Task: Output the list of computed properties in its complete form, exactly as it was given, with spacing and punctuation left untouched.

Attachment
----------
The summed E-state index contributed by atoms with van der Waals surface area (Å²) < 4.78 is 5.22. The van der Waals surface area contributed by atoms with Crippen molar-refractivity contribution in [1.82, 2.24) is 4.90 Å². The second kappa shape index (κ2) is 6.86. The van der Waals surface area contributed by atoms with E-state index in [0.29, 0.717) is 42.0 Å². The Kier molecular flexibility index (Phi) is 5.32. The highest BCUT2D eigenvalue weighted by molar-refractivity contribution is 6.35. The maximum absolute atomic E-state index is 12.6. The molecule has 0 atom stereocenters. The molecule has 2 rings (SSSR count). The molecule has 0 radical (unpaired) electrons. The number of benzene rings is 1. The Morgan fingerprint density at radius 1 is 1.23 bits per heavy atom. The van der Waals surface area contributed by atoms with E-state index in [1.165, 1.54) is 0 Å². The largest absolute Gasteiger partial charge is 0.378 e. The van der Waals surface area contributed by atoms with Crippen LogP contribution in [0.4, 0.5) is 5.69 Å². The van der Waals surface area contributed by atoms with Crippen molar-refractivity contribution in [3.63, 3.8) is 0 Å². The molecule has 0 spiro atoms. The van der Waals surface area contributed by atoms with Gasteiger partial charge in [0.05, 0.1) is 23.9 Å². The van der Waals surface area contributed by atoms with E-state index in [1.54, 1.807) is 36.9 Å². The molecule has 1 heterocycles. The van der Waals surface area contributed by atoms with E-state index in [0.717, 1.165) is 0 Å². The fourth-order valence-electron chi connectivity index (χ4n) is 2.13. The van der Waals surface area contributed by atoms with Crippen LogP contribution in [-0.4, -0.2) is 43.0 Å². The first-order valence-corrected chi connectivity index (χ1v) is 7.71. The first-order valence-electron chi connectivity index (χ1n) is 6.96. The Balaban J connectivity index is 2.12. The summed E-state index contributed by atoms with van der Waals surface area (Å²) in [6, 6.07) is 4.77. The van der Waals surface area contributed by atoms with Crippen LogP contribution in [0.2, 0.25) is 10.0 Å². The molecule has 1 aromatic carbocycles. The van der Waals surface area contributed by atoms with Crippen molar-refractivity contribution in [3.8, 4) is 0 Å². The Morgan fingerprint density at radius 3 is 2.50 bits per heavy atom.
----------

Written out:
The summed E-state index contributed by atoms with van der Waals surface area (Å²) < 4.78 is 5.22. The van der Waals surface area contributed by atoms with Crippen molar-refractivity contribution in [1.82, 2.24) is 4.90 Å². The second kappa shape index (κ2) is 6.86. The van der Waals surface area contributed by atoms with E-state index in [0.29, 0.717) is 42.0 Å². The Kier molecular flexibility index (Phi) is 5.32. The highest BCUT2D eigenvalue weighted by molar-refractivity contribution is 6.35. The maximum absolute atomic E-state index is 12.6. The molecule has 0 atom stereocenters. The molecule has 2 rings (SSSR count). The molecule has 0 radical (unpaired) electrons. The number of benzene rings is 1. The Morgan fingerprint density at radius 1 is 1.23 bits per heavy atom. The van der Waals surface area contributed by atoms with E-state index in [1.165, 1.54) is 0 Å². The largest absolute Gasteiger partial charge is 0.378 e. The van der Waals surface area contributed by atoms with Crippen LogP contribution in [0.4, 0.5) is 5.69 Å². The van der Waals surface area contributed by atoms with Crippen molar-refractivity contribution in [3.63, 3.8) is 0 Å². The molecule has 0 spiro atoms. The van der Waals surface area contributed by atoms with Gasteiger partial charge in [0.05, 0.1) is 23.9 Å². The van der Waals surface area contributed by atoms with E-state index in [1.54, 1.807) is 36.9 Å². The molecule has 1 heterocycles. The van der Waals surface area contributed by atoms with E-state index in [0.717, 1.165) is 0 Å². The fourth-order valence-electron chi connectivity index (χ4n) is 2.13. The van der Waals surface area contributed by atoms with Crippen LogP contribution in [-0.4, -0.2) is 43.0 Å². The first-order valence-corrected chi connectivity index (χ1v) is 7.71. The first-order valence-electron chi connectivity index (χ1n) is 6.96. The Balaban J connectivity index is 2.12. The summed E-state index contributed by atoms with van der Waals surface area (Å²) in [6, 6.07) is 4.77. The van der Waals surface area contributed by atoms with Crippen LogP contribution in [0.2, 0.25) is 10.0 Å². The molecule has 1 aromatic carbocycles. The van der Waals surface area contributed by atoms with Crippen molar-refractivity contribution in [3.8, 4) is 0 Å². The Morgan fingerprint density at radius 3 is 2.50 bits per heavy atom.